Division of Enforcement offers hunting suggestions
Minnesota's conservation officers want you to have a safe and enjoyable hunt. DNR Enforcement offers the following tips so that your time afield is the best it can be. "Know the law. Plan ahead. And treat other hunters and landowners with the same kind of respect you'd expect."
To avoid common hunting violations and problems:
- Take time to read and understand the hunting regulations. Many regulations change from year to year. Don’t be caught off guard by not checking for changes. The recent change in the firearms transportation law is a good example: The new law allows for transporting unloaded/uncased firearms in certain circumstances but is still requires firearms to be cased in others. Pack a spare gun case: This advice is aimed for those who walk long distances in one direction and then catch a ride back to the starting point or hunting cabin in someone else's vehicle. Either make sure the awaiting vehicle has everyone's gun case in it, or simply buy a cheap case - the kind that fits in a pocket - so that you can transport your firearm legally. Transporting loaded or uncased firearms is a common violation and is extremely dangerous. The best advice is to always unload and always case., there will be no doubt as to if the firearm is being legally transported
- Tag your deer properly: See your most recent Minnesota Hunting and Trapping Regulations Handbook.
- Carry a roofing nail in your pocket: A nail is a handy reminder that you must validate your deer license at the site of the kill. It can also be used to punch a hole in the paper license in the correct date and zone location. A license that has not been validated is technically an untagged deer.
- Wear a watch: Don't guess at the time. Legal shooting hours relate to specific times of day based on sunrise and sunset, which are listed at the end of your Minnesota Hunting and Trapping Regulations Handbook. A watch will keep you from hunting before or after legal shooting hours.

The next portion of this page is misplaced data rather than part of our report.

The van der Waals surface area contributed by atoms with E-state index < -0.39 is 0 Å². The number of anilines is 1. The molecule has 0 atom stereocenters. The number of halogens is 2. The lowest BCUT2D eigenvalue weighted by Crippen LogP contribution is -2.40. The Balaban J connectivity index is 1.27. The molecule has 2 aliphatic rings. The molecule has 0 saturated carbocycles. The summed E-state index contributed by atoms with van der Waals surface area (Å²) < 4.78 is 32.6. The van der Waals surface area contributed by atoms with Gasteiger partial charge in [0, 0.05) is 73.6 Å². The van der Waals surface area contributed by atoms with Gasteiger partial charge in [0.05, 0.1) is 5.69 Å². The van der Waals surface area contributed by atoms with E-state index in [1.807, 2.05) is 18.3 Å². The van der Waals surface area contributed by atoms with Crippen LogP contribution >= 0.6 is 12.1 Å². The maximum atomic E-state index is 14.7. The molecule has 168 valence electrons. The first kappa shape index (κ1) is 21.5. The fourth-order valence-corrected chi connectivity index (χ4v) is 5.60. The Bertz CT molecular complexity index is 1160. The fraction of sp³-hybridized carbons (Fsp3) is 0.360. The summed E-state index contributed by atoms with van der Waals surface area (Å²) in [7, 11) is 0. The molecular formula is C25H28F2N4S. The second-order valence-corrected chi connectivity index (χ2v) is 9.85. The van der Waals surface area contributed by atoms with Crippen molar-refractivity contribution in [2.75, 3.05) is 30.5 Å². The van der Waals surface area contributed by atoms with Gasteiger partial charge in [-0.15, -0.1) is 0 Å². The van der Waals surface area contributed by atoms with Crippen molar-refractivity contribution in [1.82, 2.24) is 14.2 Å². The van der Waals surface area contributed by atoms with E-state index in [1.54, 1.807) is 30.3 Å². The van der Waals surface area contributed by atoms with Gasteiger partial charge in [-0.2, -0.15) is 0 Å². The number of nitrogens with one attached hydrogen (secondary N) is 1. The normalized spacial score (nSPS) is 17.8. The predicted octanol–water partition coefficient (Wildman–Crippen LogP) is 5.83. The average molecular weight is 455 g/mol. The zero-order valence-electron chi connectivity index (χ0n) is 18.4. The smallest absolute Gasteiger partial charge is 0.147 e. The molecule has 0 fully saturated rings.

- Plan your hunt and hunt your plan: That means you need to communicate with the members of your hunting party. This is especially true when game is abundant and your hunting party is spread out. Before you pull a trigger or set afield, make sure everyone knows how much game is in the bag, how much more can be legally taken, and where everyone intends to hunt. Failure to communicate can lead to accidents as well as violations that relate to over-limits and wanton waste.
- Handle guns carefully nears cars and camps: Load and unload your gun in the field, not while standing in a group. Place your gun in a stable position, not leaning against a car door, tailgate, or other unstable object. Always keep your muzzle pointed in a safe direction.
- Eliminate risk: Scout. Know the location of buildings, roads and other places where people may be. Assume every noise and movement is that of another person, not an animal.
- Listen to your body: Hypothermia may be in your future if you are shivering, have numb extremities, or stumble repeatedly while walking. People who suffer from hypothermia are more apt to make poor decisions. Don't be one of them. Get warm. Listen to your body, not peer pressure from those who want to hunt longer.
- Read the party hunting law: It's in your hunting regulations booklet. The party hunting law is designed to allow a popular form of hunting while also preventing parties from shooting more deer than the available number of tags or permits possessed by the party. In short, if you plan to tag a deer for someone else you must take precautions so that you can contact other party members quickly to ensure that excessive deer are not taken. Practically speaking, this means you must hunt close to each other, or agree on a way to signal each other when a deer is taken.
- Know the trespass law: Trespassing is the most frequent complaint landowners have against hunters. You can do you and your fellow hunters a favor if you follow the rules in the hunting regulations booklet. Trespass is not only illegal but it can ruin your relations with private landowners, which in turn could hamper habitat programs, cut off land access, and possibly eliminate the future of hunting in certain areas.